0708-13 Take Note

0708-13 Take Note

Take Note

New look
You may notice a few changes in this month’s Kentucky School Advocate. We have freshened up the look and are responding to some of the input we received from a recent survey of board members and superintendents. One of the changes includes the addition of a new feature called Board Room, which gets at the nuts-and-bolts of being a board member.

Back on board
A Morgan County school board member has returned to the KSBA Board of Directors. Marshall Jenkins was appointed regional chairperson for the Eastern Kentucky North Region by KSBA President Durward Narramore. Jenkins, who previously served in this position, will fill the seat vacated by Brenda Sheets of Elliott County, who resigned. The appointment is effective until this year’s Fall Regional Meeting in that area.

Jenkins, a radiological technologist and adjunct instructor at Morehead State University, has been a school board member since 2003. He currently chairs the Morgan County board, as well as chairing the board of the Kids First political action committee. Jenkins holds associate, bachelor’s and master’s degrees from MSU.
Short on training, short on term
The Kentucky Board of Education made good on past warnings when it voted in June to seek removal of a Southgate Independent school board member for failure to obtain the number of annual training hours required by state law.

The board has asked Attorney General Jack Conway to remove William J. Shockley, who took office in January 2011. Shockley fell short of the requirement for 12 hours of approved training in 2011, but was granted an extension by the state board. However, he again fell short for 2012.
The number of training hours is based on years of service, as outlined in state law. Last year, 768 of the state’s 869 local board members exceeded their minimum required number of hours.
New KASS President
Simpson County Schools Superintendent Dr. Jim Flynn became president of the Kentucky Association of School Superintendents during the group’s summer meeting in Louisville in June. He succeeds Gallatin County Schools chief Dr. Dorothy “Dot” Perkins.

Flynn is completing his 10th year as superintendent in Simpson County, where his focus has been on college and career readiness. Flynn serves on the boards of the Franklin-Simpson Chamber of Commerce and the Industrial Authority and also is an active board member with the Green River Regional Educational Cooperative. He helps train new superintendents and serves as a superintendent mentor.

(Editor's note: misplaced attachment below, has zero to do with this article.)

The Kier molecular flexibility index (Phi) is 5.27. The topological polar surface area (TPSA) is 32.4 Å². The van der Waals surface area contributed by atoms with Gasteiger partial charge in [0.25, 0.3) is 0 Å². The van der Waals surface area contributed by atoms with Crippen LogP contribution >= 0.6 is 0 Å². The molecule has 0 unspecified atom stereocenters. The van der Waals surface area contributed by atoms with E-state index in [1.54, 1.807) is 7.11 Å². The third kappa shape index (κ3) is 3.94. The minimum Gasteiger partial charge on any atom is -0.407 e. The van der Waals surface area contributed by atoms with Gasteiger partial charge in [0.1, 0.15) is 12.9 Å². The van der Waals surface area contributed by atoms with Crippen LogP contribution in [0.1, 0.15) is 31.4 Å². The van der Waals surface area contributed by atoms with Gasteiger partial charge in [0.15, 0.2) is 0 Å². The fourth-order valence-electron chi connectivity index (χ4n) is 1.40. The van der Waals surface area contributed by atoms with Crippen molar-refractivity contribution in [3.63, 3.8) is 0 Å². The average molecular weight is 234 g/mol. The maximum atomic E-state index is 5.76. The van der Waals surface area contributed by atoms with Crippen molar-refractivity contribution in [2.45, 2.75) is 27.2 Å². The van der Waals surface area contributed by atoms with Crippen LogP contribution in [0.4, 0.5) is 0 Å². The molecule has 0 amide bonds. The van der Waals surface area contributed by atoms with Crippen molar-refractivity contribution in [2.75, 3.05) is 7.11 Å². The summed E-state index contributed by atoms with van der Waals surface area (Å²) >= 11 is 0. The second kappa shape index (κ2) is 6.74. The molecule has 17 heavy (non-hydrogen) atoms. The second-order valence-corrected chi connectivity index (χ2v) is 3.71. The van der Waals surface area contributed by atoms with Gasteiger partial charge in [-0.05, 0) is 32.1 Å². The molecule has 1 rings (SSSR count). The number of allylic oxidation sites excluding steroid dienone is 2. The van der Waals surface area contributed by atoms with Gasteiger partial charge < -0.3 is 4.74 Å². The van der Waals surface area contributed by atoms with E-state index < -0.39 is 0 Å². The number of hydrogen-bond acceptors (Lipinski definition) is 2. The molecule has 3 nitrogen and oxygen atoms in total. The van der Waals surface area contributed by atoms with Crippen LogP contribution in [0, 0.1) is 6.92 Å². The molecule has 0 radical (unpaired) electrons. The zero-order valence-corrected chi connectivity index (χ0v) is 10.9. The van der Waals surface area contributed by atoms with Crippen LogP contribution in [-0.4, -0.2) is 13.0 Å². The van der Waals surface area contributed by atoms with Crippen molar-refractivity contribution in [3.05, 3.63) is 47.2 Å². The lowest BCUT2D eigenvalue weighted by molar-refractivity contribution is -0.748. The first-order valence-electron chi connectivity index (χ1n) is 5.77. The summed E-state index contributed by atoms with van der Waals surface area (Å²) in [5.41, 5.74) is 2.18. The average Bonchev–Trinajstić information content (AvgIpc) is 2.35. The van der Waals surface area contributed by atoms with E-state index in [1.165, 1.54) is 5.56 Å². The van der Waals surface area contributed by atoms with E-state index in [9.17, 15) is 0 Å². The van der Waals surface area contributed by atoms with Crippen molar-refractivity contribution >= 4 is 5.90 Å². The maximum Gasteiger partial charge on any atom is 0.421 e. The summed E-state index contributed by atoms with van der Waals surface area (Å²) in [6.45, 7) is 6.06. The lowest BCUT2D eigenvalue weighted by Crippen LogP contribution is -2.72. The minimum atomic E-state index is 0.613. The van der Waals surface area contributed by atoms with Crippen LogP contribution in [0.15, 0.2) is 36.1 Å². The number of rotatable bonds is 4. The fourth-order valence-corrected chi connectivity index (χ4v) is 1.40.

Also during the KASS summer meeting, Pendleton County Schools Superintendent R. Anthony Strong moved up as president-elect of the organization, putting him in line for the presidency, while Floyd County Schools Superintendent Dr. Henry Webb was elected vice president.
First for Kids First
Owensboro Independent school board Vice Chairman John Blaney and Taylor County Schools Superintendent Roger Cook are recipients of this year’s KSBA Kids First Award for legislative advocacy. The awards were presented during KSBA’s Summer Leadership Institute July 12-13.

Blaney (pictured at far left), who took office in 2007, was honored for his work in spreading the message about KSBA’s policy and budgetary goals with legislators. He is a retired principal and teacher who has hosted two regional meetings for school board legislative contacts and their respective legislators, giving them the opportunity to interact.  Blaney himself is the legislative contact for his board.

Cook, in his fourth year as the Taylor County Schools chief, was recognized for the outstanding relationships he has built with his local legislators and his willingness to contact them in support of KSBA legislative concerns. He also is a member of the governor’s Transforming Education Task Force. With his zero dropout policy, Cook most recently was a natural supporter of raising the dropout age to 18.
View text-based website